x(1 ’ x)1/2

0

Since the integrand has a singularity at 0, we consider

1/2

Y

1

lim dx.

x(1 ’ x)1/2

’0+

FL

This is a tricky integral to evaluate directly. But notice that

1 1

AM

≥

x(1 ’ x)1/2 x · (1)1/2

¤ x ¤ 1/2. Thus

when 0 <

TE

1/2 1/2 1/2

1 1 1

dx ≥ dx = dx.

x(1 ’ x)1/2 x · (1)1/2 x

We evaluate the integral: it equals ln(1/2) ’ ln . Finally,

lim ’ ln = +∞.

’0+

The ¬rst of our integrals therefore diverges.

But the full integral

1 1

dx

x(1 ’ x)1/2

0

converges if and only if each of the component integrals

1/2 1

dx

x(1 ’ x)1/2

0

and

1 1

dx

x(1 ’ x)1/2

1/2

139

CHAPTER 5 Indeterminate Forms

converges. Since the ¬rst integral diverges, we conclude that the original

integral diverges as well.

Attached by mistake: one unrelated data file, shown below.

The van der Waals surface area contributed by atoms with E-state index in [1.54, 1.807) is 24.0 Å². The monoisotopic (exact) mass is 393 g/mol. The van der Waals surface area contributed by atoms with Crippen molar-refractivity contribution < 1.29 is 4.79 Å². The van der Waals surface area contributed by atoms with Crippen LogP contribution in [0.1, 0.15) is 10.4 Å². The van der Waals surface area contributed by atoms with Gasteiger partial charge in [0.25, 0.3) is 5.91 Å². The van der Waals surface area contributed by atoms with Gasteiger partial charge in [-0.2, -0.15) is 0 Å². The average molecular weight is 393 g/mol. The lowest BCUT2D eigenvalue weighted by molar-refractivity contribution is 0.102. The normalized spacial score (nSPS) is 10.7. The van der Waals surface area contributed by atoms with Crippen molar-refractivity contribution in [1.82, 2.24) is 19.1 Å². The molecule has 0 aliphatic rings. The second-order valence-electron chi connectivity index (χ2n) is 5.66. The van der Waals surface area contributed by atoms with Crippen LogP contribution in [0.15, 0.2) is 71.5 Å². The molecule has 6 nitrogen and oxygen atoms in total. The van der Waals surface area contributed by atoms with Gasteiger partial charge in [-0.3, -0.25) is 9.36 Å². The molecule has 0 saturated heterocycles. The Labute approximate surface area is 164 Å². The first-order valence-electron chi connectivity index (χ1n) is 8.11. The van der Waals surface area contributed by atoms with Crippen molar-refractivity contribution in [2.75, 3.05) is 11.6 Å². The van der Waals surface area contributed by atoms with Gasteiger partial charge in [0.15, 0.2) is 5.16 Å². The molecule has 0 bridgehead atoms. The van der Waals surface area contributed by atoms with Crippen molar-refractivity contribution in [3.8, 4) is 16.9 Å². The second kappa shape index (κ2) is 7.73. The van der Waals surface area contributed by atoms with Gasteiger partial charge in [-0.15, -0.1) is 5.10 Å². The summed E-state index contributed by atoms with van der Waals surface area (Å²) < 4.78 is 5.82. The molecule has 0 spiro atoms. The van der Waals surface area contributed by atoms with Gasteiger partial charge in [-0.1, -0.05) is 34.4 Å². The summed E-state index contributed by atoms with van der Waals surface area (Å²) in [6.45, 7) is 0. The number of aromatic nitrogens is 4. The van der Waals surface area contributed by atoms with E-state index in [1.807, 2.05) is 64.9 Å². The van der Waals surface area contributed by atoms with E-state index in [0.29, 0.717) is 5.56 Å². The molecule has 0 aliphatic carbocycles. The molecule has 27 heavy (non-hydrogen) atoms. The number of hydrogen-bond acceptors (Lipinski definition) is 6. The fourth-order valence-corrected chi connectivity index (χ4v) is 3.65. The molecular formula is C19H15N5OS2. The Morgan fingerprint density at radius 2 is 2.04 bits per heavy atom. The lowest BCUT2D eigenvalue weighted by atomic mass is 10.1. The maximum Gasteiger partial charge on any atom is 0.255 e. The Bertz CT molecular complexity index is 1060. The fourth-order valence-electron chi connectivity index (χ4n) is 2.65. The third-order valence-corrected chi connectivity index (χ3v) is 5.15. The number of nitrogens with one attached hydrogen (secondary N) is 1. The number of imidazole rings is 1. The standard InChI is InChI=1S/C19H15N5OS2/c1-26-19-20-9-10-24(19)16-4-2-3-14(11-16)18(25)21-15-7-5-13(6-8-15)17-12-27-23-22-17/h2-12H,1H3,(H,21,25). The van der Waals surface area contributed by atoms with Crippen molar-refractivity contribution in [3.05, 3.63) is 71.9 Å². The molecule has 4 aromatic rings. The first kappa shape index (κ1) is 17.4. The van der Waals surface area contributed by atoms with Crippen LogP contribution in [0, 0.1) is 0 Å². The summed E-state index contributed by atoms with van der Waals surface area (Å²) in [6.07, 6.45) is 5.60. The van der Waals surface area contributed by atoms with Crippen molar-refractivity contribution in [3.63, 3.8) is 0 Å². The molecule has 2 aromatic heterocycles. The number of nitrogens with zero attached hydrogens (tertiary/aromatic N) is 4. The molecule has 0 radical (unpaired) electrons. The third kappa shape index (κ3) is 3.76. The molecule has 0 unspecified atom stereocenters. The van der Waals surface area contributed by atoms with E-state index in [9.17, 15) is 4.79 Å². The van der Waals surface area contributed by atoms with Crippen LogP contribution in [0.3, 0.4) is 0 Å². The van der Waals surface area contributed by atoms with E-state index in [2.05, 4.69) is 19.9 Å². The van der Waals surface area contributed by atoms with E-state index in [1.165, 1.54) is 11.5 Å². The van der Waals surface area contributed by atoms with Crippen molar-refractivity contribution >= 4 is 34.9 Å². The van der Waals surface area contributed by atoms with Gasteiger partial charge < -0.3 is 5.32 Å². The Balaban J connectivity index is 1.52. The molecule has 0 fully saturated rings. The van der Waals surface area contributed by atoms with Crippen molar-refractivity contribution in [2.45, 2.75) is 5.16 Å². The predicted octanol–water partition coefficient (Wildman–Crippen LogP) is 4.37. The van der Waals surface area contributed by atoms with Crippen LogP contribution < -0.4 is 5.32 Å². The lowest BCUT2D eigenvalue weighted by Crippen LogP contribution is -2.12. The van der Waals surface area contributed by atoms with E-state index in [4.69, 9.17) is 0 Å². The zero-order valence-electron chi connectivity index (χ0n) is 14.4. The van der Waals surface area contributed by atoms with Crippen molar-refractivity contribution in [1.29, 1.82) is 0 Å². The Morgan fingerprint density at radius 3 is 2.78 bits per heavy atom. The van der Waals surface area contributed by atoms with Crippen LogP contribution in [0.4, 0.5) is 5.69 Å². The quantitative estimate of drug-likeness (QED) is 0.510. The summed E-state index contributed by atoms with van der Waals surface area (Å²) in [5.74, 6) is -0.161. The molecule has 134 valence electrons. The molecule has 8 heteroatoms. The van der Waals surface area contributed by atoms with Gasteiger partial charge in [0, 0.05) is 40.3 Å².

’1/3 dx

3

You Try It: Calculate as an improper integral.

’2 (2x)

5.3.3 AN APPLICATION TO AREA

Suppose that f is a non-negative, continuous function on the interval (a, b] which

is unbounded as x ’ a + . Look at Fig. 5.5. Let us consider the area under the graph

of f and above the x-axis over the interval (a, b]. The area of the part of the region

over the interval [a + , b], > 0, is

b

f (x) dx.

a+

Fig. 5.5

Therefore it is natural to consider the area of the entire region, over the interval

(a, b], to be

b

lim f (x) dx.

’0+ a+

This is just the improper integral

b

Area = f (x) dx.

a

140 CHAPTER 5 Indeterminate Forms

EXAMPLE 5.20

Calculate the area above the x-axis and under the curve

1

y= 0 < x ¤ 1/2.

,

x · ln4/3 x

SOLUTION

According to the preceding discussion, this area is equal to the value of the

improper integral

1/2 1/2

1 1

dx = lim dx.

x · ln4/3 x x · ln4/3 x

’0+

0

For clarity we let •(x) = ln x, • (x) = 1/x. Then the (inde¬nite) integral